Sunday Status Update: October 16, 2016

This week, Legolas finds the after-victory parties of the Fellowship of the Ring somewhat less enjoyable than expected.

fantasy book reviews science fiction book reviews Legolas: Journal Entry 3450867: The dark lord is defeated, the land flourishes under its king, and the world is freed from wickedness. See? I’m trying to stay positive. I really am. But see, all the Fellowship is staying in this big house together, and by now the fun is starting to wear a little thin. The first couple of nights? Sure, great, we’ll have fun. Big party. But do you know what a halfling’s drinking capacity is? It is not high. Not high at all. So that’s the four of them taken care of before eleven. Mithrandir is apparently far too important to hang around with us (he’s gotten damn snobby since his fashion update), and Aragorn spends all his time with Arwen, so by midnight it’s always just me and Gimli. I have now heard pretty much every embarrassing story in that dwarf’s history, from minor to major, and half the time he ends the night by sobbing over that stupid lock of hair and I have to talk him down from running off to confess his affections to Galadriel. I’m just… I’m tired.

Jason: As editor of the FanLit Author Interviews, I’m able to enjoy our amazing conversations with some of the top authors in the genre before everyone else. Case in point: Stuart was able to get some time with Ken Liu, translator of the Hugo award-winning Three-Body Problem, and whose own debut work, Grace of Kings, was released last year. This is a must-read for fans of sci-fi as Stuart and Ken talk about the world traditions of science fiction and what it’s meant to bring modern Chinese writing to the rest of the world. I’ve just completed Pauline Gedge ‘s minor classic Stargate. It’s a terrific take on the creation myth – part fantasy, part science fiction. And it is precisely nothing like the film of the same name. Except that there is a gate that allows a form of star travel: a star gate.

Marion: I’ve been on a LAUNDRY FILES kick. I finished up The Atrocity Archives, the very first book, and “Concrete Jungle” the novella that was included in my edition. I’m 75% through The Jennifer Morgue. It’s been good to see how Charles Stross started his fun-filled urban fantasy series. Reading the first one reminded me just how disappointed I am in the most recent book, The Nightmare Stacks. Reviews will follow soon or at least that’s my plan.

Ryan: I’m currently reading Robert Charles Wilson‘s new novel, Last Year, which will come out in December. It’s unfortunate that it won’t come out until the American election ends as it speaks to it interesting ways. Regardless, if you’ve enjoyed Wilson’s last few books, you’ll like this one. I’ve also recently finished Ryan Holiday’s Ego is the Enemy and Lynsey Addario’s It’s What I Do: A Photographer’s Life of Love and War. Unfortunately, I had to return Kim Stanley Robinson‘s Blue Mars to the library, but I’ll finish it some day. At work, I’m reading The Great Gatsby, which I continue to find excellent.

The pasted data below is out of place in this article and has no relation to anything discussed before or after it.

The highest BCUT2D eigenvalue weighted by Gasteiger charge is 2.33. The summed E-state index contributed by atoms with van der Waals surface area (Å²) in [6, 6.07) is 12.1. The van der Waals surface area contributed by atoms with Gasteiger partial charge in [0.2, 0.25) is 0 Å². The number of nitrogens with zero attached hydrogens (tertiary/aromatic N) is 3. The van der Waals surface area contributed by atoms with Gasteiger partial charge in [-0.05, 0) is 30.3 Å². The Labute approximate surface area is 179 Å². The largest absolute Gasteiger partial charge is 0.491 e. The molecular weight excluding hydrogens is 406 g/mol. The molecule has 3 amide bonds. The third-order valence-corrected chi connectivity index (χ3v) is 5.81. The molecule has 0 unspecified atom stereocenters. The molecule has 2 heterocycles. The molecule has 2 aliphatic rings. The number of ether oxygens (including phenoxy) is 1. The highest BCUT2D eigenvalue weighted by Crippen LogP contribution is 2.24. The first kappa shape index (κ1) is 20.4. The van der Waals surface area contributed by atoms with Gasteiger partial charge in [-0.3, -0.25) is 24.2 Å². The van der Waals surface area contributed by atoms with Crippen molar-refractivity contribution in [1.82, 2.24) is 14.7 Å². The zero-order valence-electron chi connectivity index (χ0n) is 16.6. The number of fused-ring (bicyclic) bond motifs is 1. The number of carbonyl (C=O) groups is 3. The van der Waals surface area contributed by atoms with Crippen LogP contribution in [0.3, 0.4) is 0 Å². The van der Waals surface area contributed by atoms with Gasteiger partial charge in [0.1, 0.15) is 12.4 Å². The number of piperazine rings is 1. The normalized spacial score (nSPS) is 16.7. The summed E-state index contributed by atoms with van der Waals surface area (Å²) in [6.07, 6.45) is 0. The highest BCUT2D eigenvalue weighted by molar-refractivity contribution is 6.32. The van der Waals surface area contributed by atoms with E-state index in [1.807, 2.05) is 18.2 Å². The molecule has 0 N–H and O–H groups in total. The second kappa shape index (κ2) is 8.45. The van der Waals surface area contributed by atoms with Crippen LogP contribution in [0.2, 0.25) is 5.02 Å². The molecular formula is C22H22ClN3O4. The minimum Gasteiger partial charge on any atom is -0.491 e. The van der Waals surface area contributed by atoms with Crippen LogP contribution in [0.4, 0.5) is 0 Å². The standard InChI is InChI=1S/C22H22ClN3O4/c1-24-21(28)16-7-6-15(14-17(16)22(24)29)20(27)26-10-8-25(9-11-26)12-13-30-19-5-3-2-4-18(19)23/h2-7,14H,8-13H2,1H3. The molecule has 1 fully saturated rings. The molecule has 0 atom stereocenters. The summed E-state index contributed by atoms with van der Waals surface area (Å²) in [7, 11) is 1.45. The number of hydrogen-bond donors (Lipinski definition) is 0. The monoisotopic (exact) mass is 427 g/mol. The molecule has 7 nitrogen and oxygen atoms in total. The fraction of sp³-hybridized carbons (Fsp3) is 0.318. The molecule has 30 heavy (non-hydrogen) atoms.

Sandy: Moi? I have just finished reading a terrific collection by Richard Matheson entitled The Shores of Space, and hope to get a review of that one written very shortly. Next up, I hope to begin reading the 1983 offering by Susan Hill entitled The Woman In Black, a horror tale about which I’ve read many good things. The book was made into a Daniel Radcliffe film in 2012, many of you will recall…

StuartThis week I have been plodding through Alastair Reynolds‘ Redemption Ark, the second book in his REVELATION SPACE series. As previously, I find his writing dense and slow-going, and his characters impossible to connect with. I don’t question his technical credentials, but I’m finding it hard to carry on. Meanwhile, I started reading one of Philip K Dick‘s biographies, Divine Invasions by Lawrence Sutin, which has been great and provided many insights how he channeled his drama-filled, impoverished and neurotic life into his reality-twisting stories. Finally, I’ve been reading Lucius Shepard‘s excellent 1987 short-story collection The Jaguar Hunter – luminous and electrifying tales of magic, madness, and love.

Tim: This week, I read Edgar Rice BurroughsThe Chessmen of Mars. It’s one of the middle books in the BARSOOM series, and while I have read it before, I remembered the earlier novels much more clearly. As usual with Burroughs’ works, I have some mixed feelings but found the experience overall decent fun. I also began reading Thomas Berger’s Arthur Rex, one of the adaptations of the Arthuriad that I’ve not yet read. Lots of fun so far.


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TIM SCHEIDLER, who's been with us since June 2011, holds a Master's Degree in Popular Literature from Trinity College Dublin. Tim enjoys many authors, but particularly loves J.R.R. Tolkien, Robin Hobb, George R.R. Martin, Neil Gaiman, and Susanna Clarke. When he’s not reading, Tim enjoys traveling, playing music, writing in any shape or form, and pretending he's an athlete.

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One comment

  1. Hey Jason, thanks for props on the Ken Liu interview – he gave some really great responses! And I really enjoyed your interview with Ada Palmer about Too Like the Lighting – that’s another one for the TBR list.

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